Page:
COVID-19 was expected to devastate the Lake Chad Basin. When the pandemic broke out, the region was already in crisis, with about 11 million people needing humanitarian aid due to the havoc wrought by Boko Haram. This compounded governance problems, lack of access to quality healthcare, depleted health infrastructure and other socio-economic factors.
So predictions that COVID-19 would have a cataclysmic health impact on Africa created panic in the region, especially when countries with the best healthcare systems worldwide were so hard hit. According to the projection, about 70 million Africans would be infected, with over three million expected to die.
Lake Chad Basin countries could have used this opportunity to repair broken social contracts with communities. This is especially true in rural areas affected by Boko Haram, where people have long lost trust in their governments. In many parts of the region, the state is largely absent, paving the way for terrorists and criminals to graft themselves into society.
By mid-January, Institute for Security Studies (ISS) data showed that the eight Boko Haram-affected regions stretching over the four Lake Chad Basin countries had a combined figure of 8 188 confirmed COVID-19 cases and 191 deaths since the outbreak.
Testing for the virus has generally been poor in the area, perhaps due to the lack of access caused by insecurity, poor healthcare and challenging topography. Nevertheless, it would be impossible to miss the volume of predicted COVID-19-related deaths if they ever occurred.
This is especially true in an environment conducive to such disease outbreaks and the infectious nature of COVID-19. Hundreds of thousands of people fleeing Boko Haram have been forced to live in squalid, overcrowded camps with poor healthcare, water, sanitation and hygiene. The influx of displaced people has also strained the limited resources available to host communities.
However, the impact of the pandemic has been felt more in people’s pockets due to the restrictions initiated to rein in the virus. Sub-Saharan Africa witnessed its first recession in 25 years in 2020, with 40 million people sliding into extreme poverty.
In the Lake Chad Basin, the effects manifested on many fronts. While governments felt they were keying into a global response to combat a pandemic, views on the ground differed.
In a region where people have to go out daily to eke a living or seek humanitarian aid to survive, restricting their movements through lockdowns only reinforced the view of a repressively predatory state. This was intensified when security forces were brought to police the lockdowns and accused of extortion and human rights violations.
Even measures aimed at easing the effect of lockdowns, like cash transfers and moratoriums on loan repayments, weren’t enough. Instead, they were marred by allegations of corruption by state officials, which further undermined trust in the authorities.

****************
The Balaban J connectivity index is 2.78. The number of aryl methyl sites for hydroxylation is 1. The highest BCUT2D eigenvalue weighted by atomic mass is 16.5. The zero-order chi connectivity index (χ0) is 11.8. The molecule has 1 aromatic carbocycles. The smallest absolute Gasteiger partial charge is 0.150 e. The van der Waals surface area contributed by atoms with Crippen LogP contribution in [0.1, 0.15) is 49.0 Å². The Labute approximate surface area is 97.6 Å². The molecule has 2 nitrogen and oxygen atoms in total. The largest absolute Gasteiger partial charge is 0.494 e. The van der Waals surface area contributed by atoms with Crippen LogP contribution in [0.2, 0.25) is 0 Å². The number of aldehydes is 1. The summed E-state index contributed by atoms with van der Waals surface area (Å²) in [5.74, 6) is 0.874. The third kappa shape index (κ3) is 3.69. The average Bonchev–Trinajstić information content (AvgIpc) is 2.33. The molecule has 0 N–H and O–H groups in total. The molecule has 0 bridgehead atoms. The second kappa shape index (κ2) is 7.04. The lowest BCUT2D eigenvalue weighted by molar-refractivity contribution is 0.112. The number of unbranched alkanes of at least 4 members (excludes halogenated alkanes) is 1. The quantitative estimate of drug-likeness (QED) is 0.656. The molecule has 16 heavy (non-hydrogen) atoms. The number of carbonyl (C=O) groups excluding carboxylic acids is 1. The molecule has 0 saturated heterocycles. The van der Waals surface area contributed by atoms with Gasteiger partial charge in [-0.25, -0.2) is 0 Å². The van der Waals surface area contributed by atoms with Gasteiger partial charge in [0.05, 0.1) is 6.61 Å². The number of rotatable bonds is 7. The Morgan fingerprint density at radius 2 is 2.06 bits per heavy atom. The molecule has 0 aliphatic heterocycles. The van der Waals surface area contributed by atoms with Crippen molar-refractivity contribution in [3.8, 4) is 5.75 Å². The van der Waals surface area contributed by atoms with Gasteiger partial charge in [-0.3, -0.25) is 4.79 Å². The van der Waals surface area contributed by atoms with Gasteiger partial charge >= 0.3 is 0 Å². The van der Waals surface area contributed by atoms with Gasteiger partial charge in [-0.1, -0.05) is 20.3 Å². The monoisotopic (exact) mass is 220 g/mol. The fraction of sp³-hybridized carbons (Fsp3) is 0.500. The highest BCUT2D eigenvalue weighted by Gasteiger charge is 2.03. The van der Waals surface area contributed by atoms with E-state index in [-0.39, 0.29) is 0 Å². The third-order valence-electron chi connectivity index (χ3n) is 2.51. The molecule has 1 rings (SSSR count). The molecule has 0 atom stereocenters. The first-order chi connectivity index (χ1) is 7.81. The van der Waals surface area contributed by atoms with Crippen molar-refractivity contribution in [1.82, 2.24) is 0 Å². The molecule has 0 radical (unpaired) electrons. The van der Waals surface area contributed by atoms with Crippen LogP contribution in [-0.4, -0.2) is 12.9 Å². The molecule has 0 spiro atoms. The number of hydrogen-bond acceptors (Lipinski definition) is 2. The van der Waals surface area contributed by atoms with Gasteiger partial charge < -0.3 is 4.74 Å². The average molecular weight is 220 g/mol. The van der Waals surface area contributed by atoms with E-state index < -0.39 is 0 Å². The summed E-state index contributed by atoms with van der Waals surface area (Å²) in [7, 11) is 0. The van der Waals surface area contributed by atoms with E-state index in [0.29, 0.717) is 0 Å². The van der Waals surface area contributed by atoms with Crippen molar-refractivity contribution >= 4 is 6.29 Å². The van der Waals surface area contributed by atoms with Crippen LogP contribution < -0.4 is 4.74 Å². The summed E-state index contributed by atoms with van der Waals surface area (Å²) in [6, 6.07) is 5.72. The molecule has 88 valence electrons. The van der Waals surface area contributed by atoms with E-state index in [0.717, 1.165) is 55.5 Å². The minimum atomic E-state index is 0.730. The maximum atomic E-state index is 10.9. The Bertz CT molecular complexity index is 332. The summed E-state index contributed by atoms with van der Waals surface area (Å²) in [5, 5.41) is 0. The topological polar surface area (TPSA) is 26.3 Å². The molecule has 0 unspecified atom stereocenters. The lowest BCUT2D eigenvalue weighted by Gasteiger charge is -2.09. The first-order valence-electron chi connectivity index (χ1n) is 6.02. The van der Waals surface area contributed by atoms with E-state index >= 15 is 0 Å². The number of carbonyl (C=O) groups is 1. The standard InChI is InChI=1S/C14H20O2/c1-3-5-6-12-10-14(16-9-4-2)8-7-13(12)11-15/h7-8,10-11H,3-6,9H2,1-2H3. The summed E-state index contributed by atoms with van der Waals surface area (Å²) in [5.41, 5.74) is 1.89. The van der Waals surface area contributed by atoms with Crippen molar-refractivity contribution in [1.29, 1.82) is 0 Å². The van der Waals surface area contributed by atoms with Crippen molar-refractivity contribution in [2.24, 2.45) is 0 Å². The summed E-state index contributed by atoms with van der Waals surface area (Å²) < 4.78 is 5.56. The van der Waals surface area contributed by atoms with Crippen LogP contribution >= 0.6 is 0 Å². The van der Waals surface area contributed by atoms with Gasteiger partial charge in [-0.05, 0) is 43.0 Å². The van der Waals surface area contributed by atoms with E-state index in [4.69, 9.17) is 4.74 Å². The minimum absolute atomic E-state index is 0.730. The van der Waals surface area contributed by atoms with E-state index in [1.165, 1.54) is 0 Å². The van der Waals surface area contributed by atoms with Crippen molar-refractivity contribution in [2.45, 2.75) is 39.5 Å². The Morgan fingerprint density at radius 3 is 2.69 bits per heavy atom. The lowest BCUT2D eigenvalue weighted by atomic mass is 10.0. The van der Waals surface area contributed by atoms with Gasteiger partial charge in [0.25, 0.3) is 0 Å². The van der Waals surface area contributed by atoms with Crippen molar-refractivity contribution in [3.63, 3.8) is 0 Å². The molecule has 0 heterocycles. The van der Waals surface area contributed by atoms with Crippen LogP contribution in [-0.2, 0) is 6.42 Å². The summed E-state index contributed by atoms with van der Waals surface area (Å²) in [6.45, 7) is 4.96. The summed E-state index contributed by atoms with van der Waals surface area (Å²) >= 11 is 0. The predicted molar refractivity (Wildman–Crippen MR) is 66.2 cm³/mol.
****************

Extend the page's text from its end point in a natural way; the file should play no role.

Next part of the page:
Governments also failed in their communication with citizens. Part of people’s anger relates to the announcement of mitigating measures with little or no consultations with those who would be most affected. This mistrust has continued to play out in the management of the pandemic.
Some argue that the lockdowns did people more harm than good. The same lack of trust between the state and citizens probably fuels the ongoing vaccine apathy. Data shows that only 2.6% of the region’s 266 million people were fully vaccinated by the third week of January. In Cameroon and Nigeria – the countries with the most cases in Lake Chad Basin – 2.5% of people had been fully inoculated by January (116 718 and 252 753 cases respectively).
The situation is even worse in Chad, where full vaccination stands at 0.7%, although the country has the lowest number of confirmed cases in the region. With 4.2% of people fully vaccinated, Niger has the highest vaccination record of this group of countries, perhaps because Nigeriens have more trust in the vaccine than people in the other states.
The Africa Centres for Disease Control and Prevention African is nudging countries to mandate the COVID-19 vaccine in order to address people’s apathy. In Lake Chad Basin, such a move may be counterproductive and result in pushbacks, as seen in Nigeria.
For communities whose livelihoods have been devastated by the Boko Haram crisis, access to food is more important than medicine. One Nigerian told ISS Today: ‘You cannot force people to be vaccinated on empty stomachs.’
Cameroon, Chad and Nigeria also need to build trust in the vaccine, as has been the case in Niger. The right messaging should be aimed at local gatekeepers like community leaders, both traditional and religious. According to a 2021 Afrobarometer survey, Africans trust traditional leaders more than political leaders.
Like other infectious disease outbreaks, COVID-19 has shown the importance of preparing for the future. The best way to do this is through substantial investments in public health. African governments already know this, even if they have failed to walk the talk. When they signed the 2001 Abuja Declaration, states committed to investing at least 15% of their national budgets in the health sector.
Another Lake Chad Basin lesson is that when faced with a crisis, governments must win the hearts and minds of people – whether in response to a pandemic or terrorism. Relying on restrictions, policing and military interventions that are often poorly implemented opens the door to groups like Boko Haram, who win people over with anti-state narratives, including on COVID-19.
Malik Samuel, Researcher, ISS Regional Office for West Africa, the Sahel and Lake Chad Basin
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Image: © Amelia Broodryk/ISS